With $5 million from the search giant, the World Wildlife Fund is deploying unarmed drones to track and hunt down wildlife poachers.
When the World Wildlife Fund (WWF) wanted to fight animal poachers–illegal hunters of wildlife–they decided to bring in an unorthodox weapon: Drones. But these drones were different from the killer Predators of public imagination. Instead, they were unarmed, superlightweight, and users launch them by throwing them into the air–in fact, they are heavily modified model aircraft. After negotiations, Nepal was chosen as a pilot site for the wildlife drones. First launched in mid-2012, the WWF drones offered a new, experimental method of stopping poachers.
Now, wildlife-protecting drones are coming to the rest of the world. Last week, Google announced they would help the WWF purchase African and Asian poacher-seeking UAVs. As part of Google’s 2012 Global Impact Awards program, the WWF received $5 million to buy similar unarmed drones to watch and track African wildlife poachers.
“We want to use integrated technologies to create a protective umbrella around [animals in poacher zones],” says Crawford Allan of Traffic, the wildlife trade monitoring network. Traffic is a joint project of the WWF and the International Union for the Conservation of Nature dedicated to monitoring illegal trade in plants and animals. Alongside drones, the WWF is experimenting with using a number of other high-tech tools such as night-vision cameras, heat imagery systems, and GPS tagging of animals in poacher-infested zones.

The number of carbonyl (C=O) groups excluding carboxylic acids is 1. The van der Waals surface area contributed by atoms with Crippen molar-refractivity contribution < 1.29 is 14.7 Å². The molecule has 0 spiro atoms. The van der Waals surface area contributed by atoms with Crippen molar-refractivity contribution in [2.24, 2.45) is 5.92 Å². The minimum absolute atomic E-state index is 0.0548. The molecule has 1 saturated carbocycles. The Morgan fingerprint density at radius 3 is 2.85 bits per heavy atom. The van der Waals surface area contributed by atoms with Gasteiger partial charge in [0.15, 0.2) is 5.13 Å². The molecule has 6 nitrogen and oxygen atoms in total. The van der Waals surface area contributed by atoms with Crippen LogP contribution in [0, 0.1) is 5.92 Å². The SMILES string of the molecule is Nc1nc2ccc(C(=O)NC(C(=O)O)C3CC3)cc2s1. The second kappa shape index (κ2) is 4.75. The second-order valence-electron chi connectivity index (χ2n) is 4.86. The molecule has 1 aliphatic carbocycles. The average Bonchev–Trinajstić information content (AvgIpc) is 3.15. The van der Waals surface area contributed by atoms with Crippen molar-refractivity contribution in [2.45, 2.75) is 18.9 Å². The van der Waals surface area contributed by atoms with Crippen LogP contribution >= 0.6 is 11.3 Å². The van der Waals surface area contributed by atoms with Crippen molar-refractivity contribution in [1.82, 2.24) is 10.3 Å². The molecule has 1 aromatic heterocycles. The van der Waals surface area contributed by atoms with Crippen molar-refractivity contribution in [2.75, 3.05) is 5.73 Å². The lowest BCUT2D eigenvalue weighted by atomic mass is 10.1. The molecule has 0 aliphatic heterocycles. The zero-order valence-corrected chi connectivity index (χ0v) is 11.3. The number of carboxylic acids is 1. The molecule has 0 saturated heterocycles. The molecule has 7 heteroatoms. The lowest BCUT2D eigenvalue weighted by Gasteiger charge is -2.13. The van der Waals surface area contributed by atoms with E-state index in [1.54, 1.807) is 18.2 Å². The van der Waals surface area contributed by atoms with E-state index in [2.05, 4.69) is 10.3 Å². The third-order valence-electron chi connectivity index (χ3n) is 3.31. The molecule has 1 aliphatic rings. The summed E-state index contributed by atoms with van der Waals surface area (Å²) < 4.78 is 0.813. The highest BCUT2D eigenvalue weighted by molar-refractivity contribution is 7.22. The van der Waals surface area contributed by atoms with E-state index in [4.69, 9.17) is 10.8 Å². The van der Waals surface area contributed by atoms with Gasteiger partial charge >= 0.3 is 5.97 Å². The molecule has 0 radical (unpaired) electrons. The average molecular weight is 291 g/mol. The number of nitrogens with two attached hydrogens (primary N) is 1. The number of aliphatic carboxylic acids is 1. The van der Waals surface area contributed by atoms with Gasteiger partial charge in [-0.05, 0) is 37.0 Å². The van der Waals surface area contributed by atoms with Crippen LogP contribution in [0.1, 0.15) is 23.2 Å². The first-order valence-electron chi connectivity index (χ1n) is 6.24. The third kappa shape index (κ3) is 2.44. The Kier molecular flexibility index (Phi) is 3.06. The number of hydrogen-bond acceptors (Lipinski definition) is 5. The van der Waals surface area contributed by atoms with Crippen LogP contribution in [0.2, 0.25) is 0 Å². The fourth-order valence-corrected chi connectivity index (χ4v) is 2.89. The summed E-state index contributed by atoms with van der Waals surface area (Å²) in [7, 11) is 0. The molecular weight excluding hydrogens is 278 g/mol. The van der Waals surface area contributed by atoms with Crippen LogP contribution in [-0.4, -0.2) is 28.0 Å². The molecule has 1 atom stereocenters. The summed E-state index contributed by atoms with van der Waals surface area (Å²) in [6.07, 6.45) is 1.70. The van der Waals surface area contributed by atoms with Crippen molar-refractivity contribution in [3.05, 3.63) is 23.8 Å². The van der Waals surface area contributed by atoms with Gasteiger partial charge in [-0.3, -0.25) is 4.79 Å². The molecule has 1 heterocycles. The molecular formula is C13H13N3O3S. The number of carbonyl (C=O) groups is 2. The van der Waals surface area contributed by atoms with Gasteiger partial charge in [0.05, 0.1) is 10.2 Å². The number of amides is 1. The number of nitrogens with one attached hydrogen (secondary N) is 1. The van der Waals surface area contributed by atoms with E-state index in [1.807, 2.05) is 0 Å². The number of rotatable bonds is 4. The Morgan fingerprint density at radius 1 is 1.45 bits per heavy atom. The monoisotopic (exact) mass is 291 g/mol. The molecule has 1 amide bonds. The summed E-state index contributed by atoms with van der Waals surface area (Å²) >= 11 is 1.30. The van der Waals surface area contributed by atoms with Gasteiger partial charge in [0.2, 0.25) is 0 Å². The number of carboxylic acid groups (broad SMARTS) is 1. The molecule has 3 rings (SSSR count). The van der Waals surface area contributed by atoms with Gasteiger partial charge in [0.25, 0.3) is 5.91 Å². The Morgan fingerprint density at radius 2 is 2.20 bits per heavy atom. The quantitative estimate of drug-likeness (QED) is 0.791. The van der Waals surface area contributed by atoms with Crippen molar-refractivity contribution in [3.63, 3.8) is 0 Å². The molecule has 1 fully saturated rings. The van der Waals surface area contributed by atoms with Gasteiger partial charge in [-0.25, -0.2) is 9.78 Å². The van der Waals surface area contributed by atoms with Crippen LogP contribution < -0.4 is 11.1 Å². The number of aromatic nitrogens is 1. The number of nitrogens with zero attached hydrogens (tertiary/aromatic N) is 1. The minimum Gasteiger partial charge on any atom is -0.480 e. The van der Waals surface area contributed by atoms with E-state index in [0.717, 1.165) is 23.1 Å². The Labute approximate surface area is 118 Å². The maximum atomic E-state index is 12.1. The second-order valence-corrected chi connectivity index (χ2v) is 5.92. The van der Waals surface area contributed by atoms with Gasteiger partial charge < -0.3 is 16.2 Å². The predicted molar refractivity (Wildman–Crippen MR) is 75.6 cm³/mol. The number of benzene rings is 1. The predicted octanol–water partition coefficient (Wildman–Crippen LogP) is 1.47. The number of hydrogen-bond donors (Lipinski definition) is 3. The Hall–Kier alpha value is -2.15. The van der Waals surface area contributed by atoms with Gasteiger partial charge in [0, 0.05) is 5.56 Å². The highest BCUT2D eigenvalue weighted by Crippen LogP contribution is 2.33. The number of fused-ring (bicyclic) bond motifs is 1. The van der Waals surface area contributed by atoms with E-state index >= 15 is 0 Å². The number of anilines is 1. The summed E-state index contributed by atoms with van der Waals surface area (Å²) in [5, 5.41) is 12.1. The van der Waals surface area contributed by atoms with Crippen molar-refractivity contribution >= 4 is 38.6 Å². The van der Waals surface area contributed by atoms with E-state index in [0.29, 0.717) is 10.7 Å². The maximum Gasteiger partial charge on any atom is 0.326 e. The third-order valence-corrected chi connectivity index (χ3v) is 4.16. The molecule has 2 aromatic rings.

In a conversation with Fast Company, Allan noted the importance of poachers feeling that they are “watched and monitored.” More importantly, later versions of anti-poacher drones can integrate GPS-tagged animals and ground-based analytical databases and algorithms to generate predictive analytics of where poachers will operate. Although these capabilities are not currently available–both the African and Nepalese drones are relatively simple, early-generation affairs–they are within easy technological reach over the next few years.
via FastCoExist – NEAL UNGERLEIDER
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